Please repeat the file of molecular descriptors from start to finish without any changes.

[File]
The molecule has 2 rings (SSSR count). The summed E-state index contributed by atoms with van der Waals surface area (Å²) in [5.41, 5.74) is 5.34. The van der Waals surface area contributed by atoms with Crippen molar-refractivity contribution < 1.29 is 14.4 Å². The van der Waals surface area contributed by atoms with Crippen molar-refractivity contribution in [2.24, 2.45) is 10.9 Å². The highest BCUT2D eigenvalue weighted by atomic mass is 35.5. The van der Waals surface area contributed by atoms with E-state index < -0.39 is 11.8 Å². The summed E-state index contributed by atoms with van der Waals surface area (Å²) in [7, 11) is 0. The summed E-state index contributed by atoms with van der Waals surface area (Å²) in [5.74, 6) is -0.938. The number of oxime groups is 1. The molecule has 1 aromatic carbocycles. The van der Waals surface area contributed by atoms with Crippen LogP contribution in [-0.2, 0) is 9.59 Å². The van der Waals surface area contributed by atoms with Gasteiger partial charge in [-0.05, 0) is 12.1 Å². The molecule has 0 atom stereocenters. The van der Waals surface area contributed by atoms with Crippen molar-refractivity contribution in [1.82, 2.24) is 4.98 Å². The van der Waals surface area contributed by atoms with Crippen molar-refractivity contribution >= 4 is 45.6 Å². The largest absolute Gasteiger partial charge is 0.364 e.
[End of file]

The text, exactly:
The molecule has 2 rings (SSSR count). The summed E-state index contributed by atoms with van der Waals surface area (Å²) in [5.41, 5.74) is 5.34. The van der Waals surface area contributed by atoms with Crippen molar-refractivity contribution < 1.29 is 14.4 Å². The van der Waals surface area contributed by atoms with Crippen molar-refractivity contribution in [2.24, 2.45) is 10.9 Å². The highest BCUT2D eigenvalue weighted by atomic mass is 35.5. The van der Waals surface area contributed by atoms with E-state index < -0.39 is 11.8 Å². The summed E-state index contributed by atoms with van der Waals surface area (Å²) in [7, 11) is 0. The summed E-state index contributed by atoms with van der Waals surface area (Å²) in [5.74, 6) is -0.938. The number of oxime groups is 1. The molecule has 1 aromatic carbocycles. The van der Waals surface area contributed by atoms with Crippen LogP contribution in [-0.2, 0) is 9.59 Å². The van der Waals surface area contributed by atoms with Gasteiger partial charge in [-0.05, 0) is 12.1 Å². The molecule has 0 atom stereocenters. The van der Waals surface area contributed by atoms with Crippen molar-refractivity contribution in [1.82, 2.24) is 4.98 Å². The van der Waals surface area contributed by atoms with Crippen molar-refractivity contribution >= 4 is 45.6 Å². The largest absolute Gasteiger partial charge is 0.364 e.